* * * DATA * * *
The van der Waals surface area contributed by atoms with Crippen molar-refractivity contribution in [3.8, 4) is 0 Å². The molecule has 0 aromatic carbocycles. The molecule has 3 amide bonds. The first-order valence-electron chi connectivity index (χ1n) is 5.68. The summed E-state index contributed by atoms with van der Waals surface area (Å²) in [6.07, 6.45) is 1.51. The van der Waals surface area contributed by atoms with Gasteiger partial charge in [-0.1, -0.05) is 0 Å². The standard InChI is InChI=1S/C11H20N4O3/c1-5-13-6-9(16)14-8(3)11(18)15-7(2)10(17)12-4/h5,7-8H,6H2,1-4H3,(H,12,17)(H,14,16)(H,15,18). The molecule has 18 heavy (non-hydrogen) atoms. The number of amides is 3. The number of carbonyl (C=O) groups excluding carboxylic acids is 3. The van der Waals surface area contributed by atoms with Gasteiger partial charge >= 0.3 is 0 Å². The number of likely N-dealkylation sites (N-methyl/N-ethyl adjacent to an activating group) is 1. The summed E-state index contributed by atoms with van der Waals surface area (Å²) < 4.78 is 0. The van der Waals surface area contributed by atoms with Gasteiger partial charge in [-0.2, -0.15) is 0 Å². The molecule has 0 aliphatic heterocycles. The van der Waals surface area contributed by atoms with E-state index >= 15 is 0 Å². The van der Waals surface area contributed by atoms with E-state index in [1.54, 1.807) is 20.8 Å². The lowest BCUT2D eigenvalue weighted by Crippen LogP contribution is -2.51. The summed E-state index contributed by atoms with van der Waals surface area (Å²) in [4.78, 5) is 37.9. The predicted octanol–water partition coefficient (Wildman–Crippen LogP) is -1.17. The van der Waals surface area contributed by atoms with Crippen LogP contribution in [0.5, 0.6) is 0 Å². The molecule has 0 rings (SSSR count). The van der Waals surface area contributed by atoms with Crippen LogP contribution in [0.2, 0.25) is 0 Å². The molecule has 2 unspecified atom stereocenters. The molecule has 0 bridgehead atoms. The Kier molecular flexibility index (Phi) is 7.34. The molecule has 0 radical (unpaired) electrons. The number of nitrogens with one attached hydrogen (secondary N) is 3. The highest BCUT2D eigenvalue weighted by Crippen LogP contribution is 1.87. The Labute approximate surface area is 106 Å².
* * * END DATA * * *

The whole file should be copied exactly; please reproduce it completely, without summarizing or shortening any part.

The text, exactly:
The van der Waals surface area contributed by atoms with Crippen molar-refractivity contribution in [3.8, 4) is 0 Å². The molecule has 0 aromatic carbocycles. The molecule has 3 amide bonds. The first-order valence-electron chi connectivity index (χ1n) is 5.68. The summed E-state index contributed by atoms with van der Waals surface area (Å²) in [6.07, 6.45) is 1.51. The van der Waals surface area contributed by atoms with Gasteiger partial charge in [-0.1, -0.05) is 0 Å². The standard InChI is InChI=1S/C11H20N4O3/c1-5-13-6-9(16)14-8(3)11(18)15-7(2)10(17)12-4/h5,7-8H,6H2,1-4H3,(H,12,17)(H,14,16)(H,15,18). The molecule has 18 heavy (non-hydrogen) atoms. The number of amides is 3. The number of carbonyl (C=O) groups excluding carboxylic acids is 3. The van der Waals surface area contributed by atoms with Gasteiger partial charge >= 0.3 is 0 Å². The number of likely N-dealkylation sites (N-methyl/N-ethyl adjacent to an activating group) is 1. The summed E-state index contributed by atoms with van der Waals surface area (Å²) < 4.78 is 0. The van der Waals surface area contributed by atoms with Gasteiger partial charge in [-0.2, -0.15) is 0 Å². The molecule has 0 aliphatic heterocycles. The van der Waals surface area contributed by atoms with E-state index >= 15 is 0 Å². The van der Waals surface area contributed by atoms with E-state index in [1.54, 1.807) is 20.8 Å². The lowest BCUT2D eigenvalue weighted by Crippen LogP contribution is -2.51. The summed E-state index contributed by atoms with van der Waals surface area (Å²) in [4.78, 5) is 37.9. The predicted octanol–water partition coefficient (Wildman–Crippen LogP) is -1.17. The van der Waals surface area contributed by atoms with Crippen LogP contribution in [0.5, 0.6) is 0 Å². The molecule has 0 rings (SSSR count). The van der Waals surface area contributed by atoms with Crippen LogP contribution in [0.2, 0.25) is 0 Å². The molecule has 2 unspecified atom stereocenters. The molecule has 0 bridgehead atoms. The Kier molecular flexibility index (Phi) is 7.34. The molecule has 0 radical (unpaired) electrons. The number of nitrogens with one attached hydrogen (secondary N) is 3. The highest BCUT2D eigenvalue weighted by Crippen LogP contribution is 1.87. The Labute approximate surface area is 106 Å².